University researchers say that smart TVs are leaking sensitive, private user information to companies including Google, Facebook, and Netflix.
As reported by the Financial Times, smart television sets produced by popular vendors including Samsung, Apple, and LG, alongside content and app streaming devices such as Amazon’s FireTV and Roku, are sending out information potentially without the knowledge or consent of users.
Academics from Northeastern University and Imperial College London examined 81 Internet of Things (IoT) devices in the US and UK, including TVs, smart home hubs, and appliances.
In a paper titled, “Information Exposure From Consumer IoT Devices,” (.PDF), the team said that 34,586 controlled experiments revealed a total of 71 out of 81 devices send information to destinations other than the device manufacturer; 56 percent of US devices and 83.8 percent of UK products will leak information abroad, and every device involved in the study exposes information via at least one plaintext flow.
User and device behavior, in 30 out of 81 cases, can be “reliably inferred” from eavesdropping whether or not information flows are encrypted. This may include our interactions with television sets and other household IoT products.
See also: LG smart TVs to support Apple AirPlay 2 and HomeKit
Location data and IP addresses were commonly sent by our IoT devices to third-parties including Netflix, Spotify, Microsoft, Akamai, and Google. The vendors mentioned are not a surprise, given that they all utilize or provide cloud technologies — which are relied upon by connected devices to operate.
When it came to smart TVs, however, almost all of the devices included in the study would contact Netflix — whether or not a TV was configured with an account for the content streaming service.
“This, at the very least, exposes information to Netflix about the model of [a] TV at a given location,” the paper reads.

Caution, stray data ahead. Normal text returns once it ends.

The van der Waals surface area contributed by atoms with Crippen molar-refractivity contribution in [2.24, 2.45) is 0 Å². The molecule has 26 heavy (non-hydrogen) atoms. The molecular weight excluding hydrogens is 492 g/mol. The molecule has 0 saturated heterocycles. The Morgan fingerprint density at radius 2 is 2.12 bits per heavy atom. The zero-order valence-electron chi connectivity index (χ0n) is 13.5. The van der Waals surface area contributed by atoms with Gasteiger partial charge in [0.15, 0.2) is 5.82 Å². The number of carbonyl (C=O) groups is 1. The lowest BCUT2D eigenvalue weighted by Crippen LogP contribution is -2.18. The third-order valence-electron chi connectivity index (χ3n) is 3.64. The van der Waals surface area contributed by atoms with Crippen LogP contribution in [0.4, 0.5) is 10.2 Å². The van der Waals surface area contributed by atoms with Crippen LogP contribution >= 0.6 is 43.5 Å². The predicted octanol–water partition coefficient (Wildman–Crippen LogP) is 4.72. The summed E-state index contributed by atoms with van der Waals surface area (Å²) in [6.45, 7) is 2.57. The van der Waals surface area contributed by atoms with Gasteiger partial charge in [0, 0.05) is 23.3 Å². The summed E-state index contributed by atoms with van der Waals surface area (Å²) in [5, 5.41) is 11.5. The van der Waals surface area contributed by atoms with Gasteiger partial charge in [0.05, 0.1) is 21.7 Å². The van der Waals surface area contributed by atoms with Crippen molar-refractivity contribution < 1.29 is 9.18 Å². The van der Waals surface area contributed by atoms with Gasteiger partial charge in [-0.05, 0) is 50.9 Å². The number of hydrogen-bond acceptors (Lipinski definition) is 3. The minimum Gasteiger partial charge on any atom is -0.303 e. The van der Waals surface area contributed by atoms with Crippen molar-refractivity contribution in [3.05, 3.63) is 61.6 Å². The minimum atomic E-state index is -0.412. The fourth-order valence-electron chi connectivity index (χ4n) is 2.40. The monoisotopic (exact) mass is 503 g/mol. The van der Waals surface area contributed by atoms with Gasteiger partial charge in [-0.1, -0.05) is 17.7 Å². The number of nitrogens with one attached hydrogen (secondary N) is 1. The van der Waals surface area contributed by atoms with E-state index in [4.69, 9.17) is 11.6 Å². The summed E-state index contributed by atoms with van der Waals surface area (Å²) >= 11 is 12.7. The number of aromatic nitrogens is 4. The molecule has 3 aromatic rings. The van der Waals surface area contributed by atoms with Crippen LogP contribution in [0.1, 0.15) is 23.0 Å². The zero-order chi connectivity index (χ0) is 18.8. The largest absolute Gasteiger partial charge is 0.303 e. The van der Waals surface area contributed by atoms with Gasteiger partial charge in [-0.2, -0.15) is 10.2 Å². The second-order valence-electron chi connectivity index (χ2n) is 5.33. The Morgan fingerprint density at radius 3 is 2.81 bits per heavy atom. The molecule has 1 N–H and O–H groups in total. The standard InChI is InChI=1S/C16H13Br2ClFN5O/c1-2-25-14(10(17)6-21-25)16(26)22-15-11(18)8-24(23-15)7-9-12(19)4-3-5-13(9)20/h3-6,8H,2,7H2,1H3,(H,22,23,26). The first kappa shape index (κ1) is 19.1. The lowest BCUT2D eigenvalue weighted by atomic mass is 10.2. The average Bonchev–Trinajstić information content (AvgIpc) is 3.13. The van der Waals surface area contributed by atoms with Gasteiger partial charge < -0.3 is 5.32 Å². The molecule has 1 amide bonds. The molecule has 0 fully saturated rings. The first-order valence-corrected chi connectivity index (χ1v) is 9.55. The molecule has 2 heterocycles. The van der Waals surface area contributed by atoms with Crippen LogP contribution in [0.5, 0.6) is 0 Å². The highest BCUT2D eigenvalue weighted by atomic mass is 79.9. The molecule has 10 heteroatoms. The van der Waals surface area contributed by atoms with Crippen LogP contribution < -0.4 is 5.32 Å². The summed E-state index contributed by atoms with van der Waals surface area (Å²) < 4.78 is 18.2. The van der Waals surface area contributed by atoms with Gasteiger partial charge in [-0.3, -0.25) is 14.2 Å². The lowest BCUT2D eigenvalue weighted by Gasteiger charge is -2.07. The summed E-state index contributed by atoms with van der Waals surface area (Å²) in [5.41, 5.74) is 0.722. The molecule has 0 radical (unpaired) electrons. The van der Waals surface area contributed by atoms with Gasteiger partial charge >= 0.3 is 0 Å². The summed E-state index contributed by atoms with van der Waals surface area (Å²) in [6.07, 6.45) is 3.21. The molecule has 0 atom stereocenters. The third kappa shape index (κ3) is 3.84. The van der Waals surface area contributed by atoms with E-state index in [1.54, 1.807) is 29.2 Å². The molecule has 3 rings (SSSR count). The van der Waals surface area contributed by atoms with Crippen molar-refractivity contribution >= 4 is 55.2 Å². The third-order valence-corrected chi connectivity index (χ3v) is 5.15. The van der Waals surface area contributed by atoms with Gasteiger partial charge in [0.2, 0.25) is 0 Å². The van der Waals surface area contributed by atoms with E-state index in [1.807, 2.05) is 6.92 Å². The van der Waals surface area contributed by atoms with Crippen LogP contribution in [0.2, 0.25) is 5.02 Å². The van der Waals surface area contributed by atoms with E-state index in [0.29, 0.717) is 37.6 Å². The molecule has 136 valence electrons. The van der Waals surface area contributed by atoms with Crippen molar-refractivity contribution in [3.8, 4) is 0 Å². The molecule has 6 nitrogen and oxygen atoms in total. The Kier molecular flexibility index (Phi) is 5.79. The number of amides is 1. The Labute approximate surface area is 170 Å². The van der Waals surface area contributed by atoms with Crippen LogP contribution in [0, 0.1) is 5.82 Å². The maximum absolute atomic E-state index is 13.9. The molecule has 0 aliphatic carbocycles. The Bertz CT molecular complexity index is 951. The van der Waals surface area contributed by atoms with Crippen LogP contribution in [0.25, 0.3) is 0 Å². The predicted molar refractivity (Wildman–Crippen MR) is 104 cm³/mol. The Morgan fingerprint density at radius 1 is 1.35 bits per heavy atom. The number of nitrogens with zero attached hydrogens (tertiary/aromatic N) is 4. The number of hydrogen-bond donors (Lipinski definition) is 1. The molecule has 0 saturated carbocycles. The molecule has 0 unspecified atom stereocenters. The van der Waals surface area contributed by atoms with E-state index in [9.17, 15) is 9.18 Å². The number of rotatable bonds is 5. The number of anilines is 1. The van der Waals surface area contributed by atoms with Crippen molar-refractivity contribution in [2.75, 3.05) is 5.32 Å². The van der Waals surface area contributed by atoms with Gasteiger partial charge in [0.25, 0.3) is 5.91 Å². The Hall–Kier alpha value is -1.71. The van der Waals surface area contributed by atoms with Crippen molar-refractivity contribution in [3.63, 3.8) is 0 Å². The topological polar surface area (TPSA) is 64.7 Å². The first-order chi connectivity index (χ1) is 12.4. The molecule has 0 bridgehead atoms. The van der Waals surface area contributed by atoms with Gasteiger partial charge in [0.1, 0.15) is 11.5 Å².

The data leaks may be a catalyst for further discussion on the privacy aspects of user data generated and stored by IoT products, but the paper did note that encryption is commonly used — a protective measure against eavesdroppers, but also a barrier to the team decoding exactly what information was being transferred to third-parties.
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Facebook told the publication that it was “common” for services with Facebook integrated into them to send data to third-party services. Netflix said that data transfers were “confined to how Netflix performs and appears on screen,” and Google said user preferences and consent levels dictate how publishers “may share data with Google’s that’s similar to data used for ads in apps or on the web.”
If you are interested in inspecting the IoT network traffic in your smart home, Princeton University has developed and released an open source tool called IoT Inspector. The software uses ARP spoofing to analyze what IoT devices are connected to the Internet, how much data is exchanged, and how often information is traded.
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“The acquisition of this sensitive information has continued to raise some pressing questions: how far will it undermine consumer trust in these major technology companies and to what extent is this coming at the expense of consumer privacy?,” said David Emm, principal security researcher at Kaspersky. “It is crucial that people are made aware of the repercussions of having connected devices in their home, and have the option as to whether their data is shared or not.”
A lack of security standards around our smart devices may not be the only issue IoT product owners have to contend with. Recent reports suggest that Samsung is planning to target ads at smart TV owners based on what they are watching, with tailored marketing reaching the household level in an effort to further monetize the television industry.
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